By Joseph Mathews
While the patient experience should begin with a seemingly uncomplicated call to schedule an appointment, the patient journey is often marred by hard-to-understand greetings and instructions, abandoned calls, being sent to voicemail, or sitting on hold for long wait times while listening to a barrage of promotions about the organization. These are quite often the result of the “shackles” placed on practices by technology or other complex details of their practice workflows. So, how can collecting data and managing each of these processes from this perspective change the patient experience?
In 2013, our practice began establishing benchmarks for an expected service level in our scheduling department by using data that we had. This helped us determine what we would need moving forward. Service level was calculated as the percentage of calls answered within the first minute by a live person. We identified our “shackles” and began to realize that many other practices experience the same struggles:
- Antiquated phone systems
- Long and complicated initial greetings
- Complex phone tree set up
- Controlling medical teams
- Complex physician protocols
- Additional duties for the appointments staff
- Staff turnover
While we could not fix everything, our practice began to address the items we could control. We moved to a more comprehensive phone system that allowed for more extensive data collection and meaningful reporting, established more effective call routing, created a common appointments que, and established the ability to research calls and call history. We were even able to monitor calls in real time.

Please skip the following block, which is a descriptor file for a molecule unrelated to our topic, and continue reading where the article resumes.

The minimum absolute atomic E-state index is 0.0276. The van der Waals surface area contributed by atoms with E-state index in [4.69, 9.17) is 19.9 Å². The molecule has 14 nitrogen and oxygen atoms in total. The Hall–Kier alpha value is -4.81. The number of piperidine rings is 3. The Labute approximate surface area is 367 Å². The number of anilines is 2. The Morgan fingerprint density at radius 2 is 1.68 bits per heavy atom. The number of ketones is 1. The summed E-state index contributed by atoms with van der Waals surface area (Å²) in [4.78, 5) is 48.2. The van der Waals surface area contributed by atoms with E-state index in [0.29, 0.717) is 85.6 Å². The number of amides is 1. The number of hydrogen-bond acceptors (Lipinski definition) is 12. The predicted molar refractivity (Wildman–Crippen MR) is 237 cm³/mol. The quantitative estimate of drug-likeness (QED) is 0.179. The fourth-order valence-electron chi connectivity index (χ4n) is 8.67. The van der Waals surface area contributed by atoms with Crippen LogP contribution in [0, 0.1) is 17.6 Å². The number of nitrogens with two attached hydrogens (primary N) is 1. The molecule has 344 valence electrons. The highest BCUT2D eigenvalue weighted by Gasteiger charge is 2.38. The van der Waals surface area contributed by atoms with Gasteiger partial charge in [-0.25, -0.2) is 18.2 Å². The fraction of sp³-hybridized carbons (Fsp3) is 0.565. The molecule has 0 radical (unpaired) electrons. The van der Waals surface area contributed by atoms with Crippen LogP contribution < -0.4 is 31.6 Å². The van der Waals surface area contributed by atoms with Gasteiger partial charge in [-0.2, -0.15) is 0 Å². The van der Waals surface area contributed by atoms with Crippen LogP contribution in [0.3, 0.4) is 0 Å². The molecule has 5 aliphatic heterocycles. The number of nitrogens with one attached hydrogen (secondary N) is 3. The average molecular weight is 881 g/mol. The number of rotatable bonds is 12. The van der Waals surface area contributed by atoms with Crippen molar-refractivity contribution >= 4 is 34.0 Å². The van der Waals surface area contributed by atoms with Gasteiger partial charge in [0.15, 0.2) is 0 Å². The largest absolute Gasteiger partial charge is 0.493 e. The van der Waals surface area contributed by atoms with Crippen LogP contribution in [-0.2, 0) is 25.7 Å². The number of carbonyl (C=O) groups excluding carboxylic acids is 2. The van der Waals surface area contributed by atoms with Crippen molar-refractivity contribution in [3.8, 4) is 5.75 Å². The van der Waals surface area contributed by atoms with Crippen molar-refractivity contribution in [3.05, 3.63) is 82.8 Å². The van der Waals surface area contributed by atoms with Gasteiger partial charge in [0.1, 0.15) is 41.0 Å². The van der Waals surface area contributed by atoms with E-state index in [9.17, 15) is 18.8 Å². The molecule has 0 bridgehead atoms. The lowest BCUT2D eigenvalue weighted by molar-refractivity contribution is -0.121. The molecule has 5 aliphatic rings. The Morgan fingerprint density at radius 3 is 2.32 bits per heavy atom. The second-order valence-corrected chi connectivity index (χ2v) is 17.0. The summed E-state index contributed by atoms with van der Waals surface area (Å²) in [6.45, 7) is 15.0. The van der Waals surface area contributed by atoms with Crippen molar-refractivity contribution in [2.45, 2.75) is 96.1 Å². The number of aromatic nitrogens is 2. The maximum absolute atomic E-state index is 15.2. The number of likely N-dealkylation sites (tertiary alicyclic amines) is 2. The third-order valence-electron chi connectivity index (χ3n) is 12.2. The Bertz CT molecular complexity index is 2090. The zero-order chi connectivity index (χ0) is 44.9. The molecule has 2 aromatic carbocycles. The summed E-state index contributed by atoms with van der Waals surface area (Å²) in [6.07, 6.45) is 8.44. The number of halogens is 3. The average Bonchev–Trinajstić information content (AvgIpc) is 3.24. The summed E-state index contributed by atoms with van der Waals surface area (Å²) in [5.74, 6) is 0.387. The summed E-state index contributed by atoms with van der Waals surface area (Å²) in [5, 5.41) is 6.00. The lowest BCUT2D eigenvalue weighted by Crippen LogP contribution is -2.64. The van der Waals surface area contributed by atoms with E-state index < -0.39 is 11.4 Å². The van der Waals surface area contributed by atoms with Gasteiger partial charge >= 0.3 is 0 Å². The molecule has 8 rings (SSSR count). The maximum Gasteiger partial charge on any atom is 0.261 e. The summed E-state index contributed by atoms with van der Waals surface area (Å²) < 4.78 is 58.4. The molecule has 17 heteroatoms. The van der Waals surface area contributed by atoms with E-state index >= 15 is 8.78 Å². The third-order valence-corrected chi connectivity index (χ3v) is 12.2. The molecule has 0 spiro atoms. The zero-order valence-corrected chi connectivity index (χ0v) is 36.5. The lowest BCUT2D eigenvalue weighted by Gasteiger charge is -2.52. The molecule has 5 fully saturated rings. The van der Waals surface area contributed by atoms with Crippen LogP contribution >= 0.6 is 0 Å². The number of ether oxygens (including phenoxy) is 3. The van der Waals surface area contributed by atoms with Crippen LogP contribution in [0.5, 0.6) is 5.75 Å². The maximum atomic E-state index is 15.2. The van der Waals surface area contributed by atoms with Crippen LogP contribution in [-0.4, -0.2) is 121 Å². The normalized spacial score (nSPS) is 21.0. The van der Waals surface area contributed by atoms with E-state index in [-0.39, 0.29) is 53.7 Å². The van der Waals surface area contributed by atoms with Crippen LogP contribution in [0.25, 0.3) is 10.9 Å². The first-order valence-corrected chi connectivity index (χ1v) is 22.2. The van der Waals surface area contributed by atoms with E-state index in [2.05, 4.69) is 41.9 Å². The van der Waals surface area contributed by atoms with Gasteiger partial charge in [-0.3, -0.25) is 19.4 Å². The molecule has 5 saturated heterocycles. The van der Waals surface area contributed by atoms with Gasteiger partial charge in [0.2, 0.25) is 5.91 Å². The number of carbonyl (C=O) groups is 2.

We made modifications to our main company greeting that ultimately decreased the length from one and a half minutes, which we previously allocated as “wait time” for the patient, to only 30 seconds.
Our phone tree was in essence a que within a que that required patients to press various buttons to simply reach the correct person who could schedule for physician. Once the patient reached the correct phone line for the scheduler, the patient then had to wait on that extension until their call could be answered. We used call data to analyze and manage our phone tree more efficiently, making it less complicated and reducing patient’s extended hold time. The modified phone tree removed all prompts and allowed for scheduling to be done by the employee who answered the call. This also led to a more capable and multi-faceted staff that is able to handle scheduling for all our physicians, thus adding value to their roles within the practice.
We further addressed the demands of our medical teams by spreading some responsibilities to the medical assistants and moved towards standardization of our physician protocols by decreasing the amount of triage performed at the appointments level. We focused on empowering our scheduling staff through increased training and support, minimizing the additional duties that they were assigned, and removing some of the rules that previously prevented them from attaining the highest levels of productivity and efficiency.
All aspects of the patient scheduling experience were benchmarked, and parameters for tracking and reporting were established. The parameters include average time to answer calls, average time to call abandonment, percentage of voicemails left, total of abandoned calls and total calls received. This has allowed for a stronger management approach where we are able to go beyond month-to-month analysis and measure on a day-to-day basis, which allows for improvement on a daily basis. The journey was tedious, but the move to data-based management increased our scheduling service level from 58 percent in 2013 to 84 percent in 2017. We now have measureable and attainable goals for our staff, managers, and practice to ensure that every point of the patient experience reflects our desire for excellence.
Joseph Mathews, PT, DPT is the practice administrator for Advanced Orthopaedics and Sports Medicine in the Houston area. In addition to serving on the Texas Orthopaedic Association’s Board of Directors, he serves on the American Association of Orthopaedic Executives’ Advocacy Council.